Tuesday, May 10, 2011

"Madagascar" BBC and Animal Planet

David Attenborough is virtually synonymous with top-notch natural history documentaries. His ten part series beginning with Life on Earth set the standard for wildlife programming, and he has continued to surpass himself with recent series such as The Blue Planet, and Planet Earth. His most recently released miniseries, Madagascar, stands alone as one of his best. This 150 minute series aired in three parts on the BBC and is apparently airing in two two-hour specials on Animal Planet, although getting actual details of the broadcast schedule has been difficult. In any case, the first part aired on Animal Planet was simply stunning, and I recommend that you set your DVR or DVD or VHS to record the episode when it airs next. You can also purchase the show in DVD and HD Blue Ray at Amazon.

While one expects quality nature programming from Attenborough and the BBC, what makes this documentary exceptional is the subject matter, which is both fascinating and rarely filmed. Madagascar is unique given both its position, at the southern end of the inhabited world, and given that it is an island that has been separated from the African and Indian continents (between which it was sandwiched in the age of the dinosaurs) for some 60 million years.

Two groups of animals for which Madagascar is famous, the chameleons, and the Lemurs, which are unique to the island, feature prominently in the documentary. But the island abounds with unique reptiles, birds and amphibians.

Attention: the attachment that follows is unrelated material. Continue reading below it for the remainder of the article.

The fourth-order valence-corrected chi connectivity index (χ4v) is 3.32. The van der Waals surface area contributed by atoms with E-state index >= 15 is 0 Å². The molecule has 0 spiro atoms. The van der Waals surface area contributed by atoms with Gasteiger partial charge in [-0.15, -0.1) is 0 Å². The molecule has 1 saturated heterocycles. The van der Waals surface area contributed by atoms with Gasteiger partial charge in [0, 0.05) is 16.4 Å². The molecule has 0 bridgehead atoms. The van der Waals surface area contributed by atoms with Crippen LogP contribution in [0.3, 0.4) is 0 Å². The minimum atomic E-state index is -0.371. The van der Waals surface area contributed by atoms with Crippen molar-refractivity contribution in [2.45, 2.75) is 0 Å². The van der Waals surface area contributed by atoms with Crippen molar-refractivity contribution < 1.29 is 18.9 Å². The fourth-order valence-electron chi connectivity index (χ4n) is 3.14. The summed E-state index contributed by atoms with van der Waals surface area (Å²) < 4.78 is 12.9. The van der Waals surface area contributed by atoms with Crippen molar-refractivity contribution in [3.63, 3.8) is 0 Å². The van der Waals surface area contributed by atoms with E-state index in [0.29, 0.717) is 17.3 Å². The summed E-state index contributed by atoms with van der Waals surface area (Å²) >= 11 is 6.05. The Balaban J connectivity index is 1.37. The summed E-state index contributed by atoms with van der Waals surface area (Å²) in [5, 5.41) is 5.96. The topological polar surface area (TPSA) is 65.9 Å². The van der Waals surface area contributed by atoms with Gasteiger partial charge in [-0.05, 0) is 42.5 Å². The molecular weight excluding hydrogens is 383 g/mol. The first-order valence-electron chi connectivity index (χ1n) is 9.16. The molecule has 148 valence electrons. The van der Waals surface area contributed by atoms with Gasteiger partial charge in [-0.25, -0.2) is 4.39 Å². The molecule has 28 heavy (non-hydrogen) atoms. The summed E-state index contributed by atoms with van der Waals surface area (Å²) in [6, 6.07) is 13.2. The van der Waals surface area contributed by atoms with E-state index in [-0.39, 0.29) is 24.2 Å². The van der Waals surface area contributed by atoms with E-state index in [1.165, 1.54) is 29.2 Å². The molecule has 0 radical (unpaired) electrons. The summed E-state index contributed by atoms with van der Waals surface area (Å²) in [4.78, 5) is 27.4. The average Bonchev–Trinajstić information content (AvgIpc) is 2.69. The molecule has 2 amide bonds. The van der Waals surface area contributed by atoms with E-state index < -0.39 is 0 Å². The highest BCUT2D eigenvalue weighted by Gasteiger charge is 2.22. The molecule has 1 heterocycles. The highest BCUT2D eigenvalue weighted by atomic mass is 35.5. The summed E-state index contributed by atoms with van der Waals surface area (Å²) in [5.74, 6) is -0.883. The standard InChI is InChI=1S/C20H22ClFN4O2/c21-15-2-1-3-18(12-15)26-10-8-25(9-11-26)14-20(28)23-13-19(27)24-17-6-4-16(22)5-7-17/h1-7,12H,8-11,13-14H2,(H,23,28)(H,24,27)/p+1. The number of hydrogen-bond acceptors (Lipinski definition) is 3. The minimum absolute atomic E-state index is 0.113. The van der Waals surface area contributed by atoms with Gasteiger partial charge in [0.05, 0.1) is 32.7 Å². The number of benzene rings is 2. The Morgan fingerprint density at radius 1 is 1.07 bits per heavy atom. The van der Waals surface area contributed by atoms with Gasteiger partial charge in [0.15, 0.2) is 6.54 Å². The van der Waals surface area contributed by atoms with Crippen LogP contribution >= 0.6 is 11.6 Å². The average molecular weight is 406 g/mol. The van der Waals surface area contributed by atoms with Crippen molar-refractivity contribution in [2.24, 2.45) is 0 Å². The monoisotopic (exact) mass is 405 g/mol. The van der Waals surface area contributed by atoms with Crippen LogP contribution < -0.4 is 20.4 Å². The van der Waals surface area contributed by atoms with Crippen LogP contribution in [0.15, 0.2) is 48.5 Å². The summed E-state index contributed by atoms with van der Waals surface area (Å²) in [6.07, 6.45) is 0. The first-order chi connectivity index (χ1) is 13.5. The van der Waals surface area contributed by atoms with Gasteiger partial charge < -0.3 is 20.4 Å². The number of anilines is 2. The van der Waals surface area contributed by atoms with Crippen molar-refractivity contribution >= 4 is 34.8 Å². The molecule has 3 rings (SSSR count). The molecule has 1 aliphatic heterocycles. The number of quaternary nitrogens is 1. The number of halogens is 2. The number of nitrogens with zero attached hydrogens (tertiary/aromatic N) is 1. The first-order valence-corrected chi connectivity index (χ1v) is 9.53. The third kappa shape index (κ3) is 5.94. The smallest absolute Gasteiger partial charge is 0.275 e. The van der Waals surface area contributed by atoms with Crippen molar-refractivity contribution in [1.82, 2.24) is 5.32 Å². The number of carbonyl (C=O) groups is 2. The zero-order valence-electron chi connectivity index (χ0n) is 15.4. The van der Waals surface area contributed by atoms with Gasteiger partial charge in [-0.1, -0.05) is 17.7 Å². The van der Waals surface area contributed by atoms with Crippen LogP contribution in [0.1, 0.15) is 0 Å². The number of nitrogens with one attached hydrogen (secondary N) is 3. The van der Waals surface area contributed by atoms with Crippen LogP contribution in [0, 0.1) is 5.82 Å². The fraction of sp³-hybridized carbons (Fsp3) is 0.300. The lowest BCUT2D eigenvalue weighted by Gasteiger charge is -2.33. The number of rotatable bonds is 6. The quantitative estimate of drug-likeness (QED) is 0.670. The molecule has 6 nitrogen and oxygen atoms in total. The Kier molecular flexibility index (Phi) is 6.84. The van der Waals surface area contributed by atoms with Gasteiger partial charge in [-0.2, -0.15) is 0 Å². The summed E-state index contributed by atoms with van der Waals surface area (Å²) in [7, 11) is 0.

And its mammals, like the elegant fossa, not a cat, but an oversized mongoose, and the spectral aye-aye, a primate version of the woodpecker (below), are unique.

Particularly fascinating is the yellow-and-black striped tenrec, which looks like a porcupine or a hedgehog, but which is actually more closely related the the elephant and the aardvark.

Never filmed before, this animal is not only protected by its detachable spines, it can also, by shrugging muscles on its shoulders, rub its quills together to produce a chirp in the manner of a cricket.

Even if you are familiar with lemurs and chameleons (have you seen the inchworm-sized dwarf chameleon, and the pygmy lemur, a relic of our oldest primate relatives?) this documentary will wow you with its colorful animals and fantasy landscapes. But dont take my word for it. Watch the trailer:

1 comment:

Christopher Courtley said...

Wow, it's almost like looking at creatures that evolved on a different planet... kind of gives you an inkling of how diverse life can be.